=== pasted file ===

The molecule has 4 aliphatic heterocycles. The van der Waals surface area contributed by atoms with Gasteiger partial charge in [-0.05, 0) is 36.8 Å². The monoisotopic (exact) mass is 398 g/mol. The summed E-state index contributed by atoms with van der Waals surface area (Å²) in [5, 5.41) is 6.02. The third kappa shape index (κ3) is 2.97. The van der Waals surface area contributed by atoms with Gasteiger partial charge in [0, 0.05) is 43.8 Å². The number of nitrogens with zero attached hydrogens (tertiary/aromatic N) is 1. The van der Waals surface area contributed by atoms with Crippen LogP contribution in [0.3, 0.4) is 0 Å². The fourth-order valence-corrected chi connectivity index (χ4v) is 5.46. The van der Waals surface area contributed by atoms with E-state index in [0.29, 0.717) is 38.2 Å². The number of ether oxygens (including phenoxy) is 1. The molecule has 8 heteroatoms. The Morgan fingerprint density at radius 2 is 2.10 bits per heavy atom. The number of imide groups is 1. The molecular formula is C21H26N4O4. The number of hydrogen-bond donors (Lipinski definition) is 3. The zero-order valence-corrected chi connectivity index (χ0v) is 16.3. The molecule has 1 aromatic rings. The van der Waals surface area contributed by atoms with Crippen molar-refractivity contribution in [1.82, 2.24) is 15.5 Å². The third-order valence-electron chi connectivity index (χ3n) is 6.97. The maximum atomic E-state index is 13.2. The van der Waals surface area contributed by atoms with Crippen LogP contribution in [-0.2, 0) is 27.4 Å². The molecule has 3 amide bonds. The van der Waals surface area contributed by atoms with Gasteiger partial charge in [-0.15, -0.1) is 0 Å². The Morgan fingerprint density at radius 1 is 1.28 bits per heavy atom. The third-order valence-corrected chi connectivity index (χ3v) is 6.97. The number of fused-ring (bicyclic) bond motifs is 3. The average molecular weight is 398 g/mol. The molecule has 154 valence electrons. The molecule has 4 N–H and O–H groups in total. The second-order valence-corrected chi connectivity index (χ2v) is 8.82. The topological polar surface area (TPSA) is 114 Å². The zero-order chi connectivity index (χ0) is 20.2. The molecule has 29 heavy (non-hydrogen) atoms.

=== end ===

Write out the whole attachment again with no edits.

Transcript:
The molecule has 4 aliphatic heterocycles. The van der Waals surface area contributed by atoms with Gasteiger partial charge in [-0.05, 0) is 36.8 Å². The monoisotopic (exact) mass is 398 g/mol. The summed E-state index contributed by atoms with van der Waals surface area (Å²) in [5, 5.41) is 6.02. The third kappa shape index (κ3) is 2.97. The van der Waals surface area contributed by atoms with Gasteiger partial charge in [0, 0.05) is 43.8 Å². The number of nitrogens with zero attached hydrogens (tertiary/aromatic N) is 1. The van der Waals surface area contributed by atoms with Crippen LogP contribution in [0.3, 0.4) is 0 Å². The fourth-order valence-corrected chi connectivity index (χ4v) is 5.46. The van der Waals surface area contributed by atoms with E-state index in [0.29, 0.717) is 38.2 Å². The number of ether oxygens (including phenoxy) is 1. The molecule has 8 heteroatoms. The Morgan fingerprint density at radius 2 is 2.10 bits per heavy atom. The number of imide groups is 1. The molecular formula is C21H26N4O4. The number of hydrogen-bond donors (Lipinski definition) is 3. The zero-order valence-corrected chi connectivity index (χ0v) is 16.3. The molecule has 1 aromatic rings. The van der Waals surface area contributed by atoms with Crippen molar-refractivity contribution in [1.82, 2.24) is 15.5 Å². The third-order valence-electron chi connectivity index (χ3n) is 6.97. The maximum atomic E-state index is 13.2. The van der Waals surface area contributed by atoms with Crippen LogP contribution in [-0.2, 0) is 27.4 Å². The molecule has 3 amide bonds. The van der Waals surface area contributed by atoms with Gasteiger partial charge in [-0.15, -0.1) is 0 Å². The Morgan fingerprint density at radius 1 is 1.28 bits per heavy atom. The third-order valence-corrected chi connectivity index (χ3v) is 6.97. The number of fused-ring (bicyclic) bond motifs is 3. The average molecular weight is 398 g/mol. The molecule has 154 valence electrons. The molecule has 4 N–H and O–H groups in total. The second-order valence-corrected chi connectivity index (χ2v) is 8.82. The topological polar surface area (TPSA) is 114 Å². The zero-order chi connectivity index (χ0) is 20.2. The molecule has 29 heavy (non-hydrogen) atoms.